Essentially, moving averages help traders understand the trend direction. Traders can also use this indicator as dynamic support and resistance. As you can see in the example below, the 100-day exponential moving average acted as a resistance and support multiple times, especially when it lined up with a horizontal supply and demand zone.

When trading with moving averages, it is important to note that they work well in trending environments but will lose their efficiency when the market moves sideways.

Read more: How to Use Moving Averages?

Strategy #2: Golden & Death Crosses

Another powerful trading technique is built on moving averages, but because it is a completely different strategy, it still deserves an entry of its own. As discussed, moving averages display the average price over a set period of candlesticks. The golden cross and death cross appear when a long-term moving average and short-term moving average cross one another. To explain it further, we are going to use the 50-day and 200-day moving averages.

A death cross, as the name suggests, is the bearish scenario. This happens when the 50-day moving average crosses below the 200-day moving average. In essence, this tells you the short-term trend is weak and a downside can be expected in this duration.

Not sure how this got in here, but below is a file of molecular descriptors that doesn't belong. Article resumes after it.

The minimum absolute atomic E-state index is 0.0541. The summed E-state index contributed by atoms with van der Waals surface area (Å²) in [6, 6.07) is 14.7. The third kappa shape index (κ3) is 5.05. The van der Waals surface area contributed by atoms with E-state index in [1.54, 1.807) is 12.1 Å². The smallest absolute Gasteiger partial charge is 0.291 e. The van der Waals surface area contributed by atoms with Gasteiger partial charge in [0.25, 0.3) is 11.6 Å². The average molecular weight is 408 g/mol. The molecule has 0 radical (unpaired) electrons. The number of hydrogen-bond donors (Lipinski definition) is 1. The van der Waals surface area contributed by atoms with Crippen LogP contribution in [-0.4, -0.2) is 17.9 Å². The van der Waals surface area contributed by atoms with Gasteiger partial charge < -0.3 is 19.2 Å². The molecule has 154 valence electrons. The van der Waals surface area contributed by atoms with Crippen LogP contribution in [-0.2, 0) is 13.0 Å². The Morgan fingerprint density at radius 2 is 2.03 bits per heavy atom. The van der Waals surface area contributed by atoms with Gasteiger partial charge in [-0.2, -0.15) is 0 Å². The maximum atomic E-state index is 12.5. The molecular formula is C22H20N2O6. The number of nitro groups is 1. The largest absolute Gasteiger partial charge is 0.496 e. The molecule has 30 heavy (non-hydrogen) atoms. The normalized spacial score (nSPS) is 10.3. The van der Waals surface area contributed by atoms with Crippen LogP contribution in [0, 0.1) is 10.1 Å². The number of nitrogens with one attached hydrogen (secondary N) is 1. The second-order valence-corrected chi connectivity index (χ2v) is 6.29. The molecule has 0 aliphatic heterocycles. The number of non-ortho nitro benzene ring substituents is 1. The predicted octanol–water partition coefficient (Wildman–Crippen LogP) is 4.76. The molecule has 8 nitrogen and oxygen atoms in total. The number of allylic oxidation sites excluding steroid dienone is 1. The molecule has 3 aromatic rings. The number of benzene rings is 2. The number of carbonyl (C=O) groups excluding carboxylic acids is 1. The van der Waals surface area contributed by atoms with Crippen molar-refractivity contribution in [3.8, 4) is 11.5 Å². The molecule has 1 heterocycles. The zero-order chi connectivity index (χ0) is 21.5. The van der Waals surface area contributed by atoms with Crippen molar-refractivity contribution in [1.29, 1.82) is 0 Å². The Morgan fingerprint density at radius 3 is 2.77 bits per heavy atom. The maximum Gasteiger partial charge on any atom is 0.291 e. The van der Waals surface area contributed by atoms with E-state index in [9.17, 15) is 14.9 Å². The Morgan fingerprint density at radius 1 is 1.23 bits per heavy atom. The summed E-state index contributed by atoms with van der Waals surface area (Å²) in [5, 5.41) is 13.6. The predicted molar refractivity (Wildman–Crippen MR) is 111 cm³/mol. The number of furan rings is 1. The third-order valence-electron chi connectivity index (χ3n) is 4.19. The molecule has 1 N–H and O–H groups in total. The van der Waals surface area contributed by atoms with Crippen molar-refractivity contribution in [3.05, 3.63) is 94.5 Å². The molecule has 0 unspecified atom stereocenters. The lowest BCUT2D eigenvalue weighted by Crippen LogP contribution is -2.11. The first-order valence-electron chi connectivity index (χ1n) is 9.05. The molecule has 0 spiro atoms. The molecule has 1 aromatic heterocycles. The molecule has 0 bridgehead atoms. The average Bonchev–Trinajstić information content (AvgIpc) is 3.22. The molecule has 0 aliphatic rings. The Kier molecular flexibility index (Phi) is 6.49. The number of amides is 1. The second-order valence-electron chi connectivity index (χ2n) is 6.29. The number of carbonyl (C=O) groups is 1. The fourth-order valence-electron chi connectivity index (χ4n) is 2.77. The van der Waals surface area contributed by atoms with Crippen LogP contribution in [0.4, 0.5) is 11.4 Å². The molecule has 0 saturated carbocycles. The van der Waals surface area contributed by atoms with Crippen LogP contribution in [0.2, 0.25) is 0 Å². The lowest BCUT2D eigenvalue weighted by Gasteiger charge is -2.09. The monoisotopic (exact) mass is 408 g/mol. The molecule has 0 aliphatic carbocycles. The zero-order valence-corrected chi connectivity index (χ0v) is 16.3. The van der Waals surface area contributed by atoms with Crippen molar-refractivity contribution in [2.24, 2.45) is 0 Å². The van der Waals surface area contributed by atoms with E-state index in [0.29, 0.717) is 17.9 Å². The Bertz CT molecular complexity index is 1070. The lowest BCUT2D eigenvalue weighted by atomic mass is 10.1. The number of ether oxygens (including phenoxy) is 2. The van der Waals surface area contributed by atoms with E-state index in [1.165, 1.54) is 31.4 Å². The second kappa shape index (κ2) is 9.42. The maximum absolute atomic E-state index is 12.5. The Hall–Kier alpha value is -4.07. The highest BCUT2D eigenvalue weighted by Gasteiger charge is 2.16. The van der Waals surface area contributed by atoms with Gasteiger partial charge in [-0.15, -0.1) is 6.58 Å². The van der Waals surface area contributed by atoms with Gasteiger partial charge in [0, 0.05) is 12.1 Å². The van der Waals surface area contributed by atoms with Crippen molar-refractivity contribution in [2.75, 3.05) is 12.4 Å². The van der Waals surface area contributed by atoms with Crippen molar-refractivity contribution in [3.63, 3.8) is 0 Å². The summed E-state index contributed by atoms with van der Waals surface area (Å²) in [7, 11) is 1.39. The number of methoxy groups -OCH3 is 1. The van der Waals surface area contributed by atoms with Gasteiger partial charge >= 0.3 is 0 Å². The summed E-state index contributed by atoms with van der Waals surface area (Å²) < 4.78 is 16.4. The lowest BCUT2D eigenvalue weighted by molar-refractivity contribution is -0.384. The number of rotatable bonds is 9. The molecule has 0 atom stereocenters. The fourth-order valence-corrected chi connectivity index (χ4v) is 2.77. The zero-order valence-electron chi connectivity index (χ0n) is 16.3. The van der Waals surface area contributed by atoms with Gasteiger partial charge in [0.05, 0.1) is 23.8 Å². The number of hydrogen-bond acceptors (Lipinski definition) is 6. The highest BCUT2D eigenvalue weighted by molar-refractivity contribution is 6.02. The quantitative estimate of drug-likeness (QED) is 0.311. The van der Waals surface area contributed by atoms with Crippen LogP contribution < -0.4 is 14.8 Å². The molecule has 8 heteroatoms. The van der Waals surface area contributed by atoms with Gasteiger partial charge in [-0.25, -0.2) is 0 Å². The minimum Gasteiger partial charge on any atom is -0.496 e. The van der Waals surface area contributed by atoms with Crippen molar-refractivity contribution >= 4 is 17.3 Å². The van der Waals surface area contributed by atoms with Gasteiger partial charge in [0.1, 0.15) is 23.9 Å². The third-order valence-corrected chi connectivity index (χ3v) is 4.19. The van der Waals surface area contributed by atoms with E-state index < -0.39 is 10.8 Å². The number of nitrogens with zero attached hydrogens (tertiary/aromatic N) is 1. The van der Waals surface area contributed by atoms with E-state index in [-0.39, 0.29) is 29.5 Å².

Conversely, a golden cross is a bullish sign, where the 50-day moving average crosses above the 200-day moving average. This suggests strength and tends to signal further upside.

The chart below shows the two most recent examples of a death and golden cross, on Bitcoin’s daily chart. As you can tell, the signal usually only prints after a significant move has already happened. Price will rally from the bottom and a golden cross is printed much later in the game. Still, historically, golden and death crosses have a decent strike rate.

Nevertheless, these also have a history of printing fake signals, especially during range-bound price action. Moving averages and their crosses work well during strong trends, but we don’t recommend relying on them during sideways price action.

Seasoned traders like to use golden and death crosses, primarily in higher time frames, but some traders have managed to build a working strategy around them on lower time frames as well.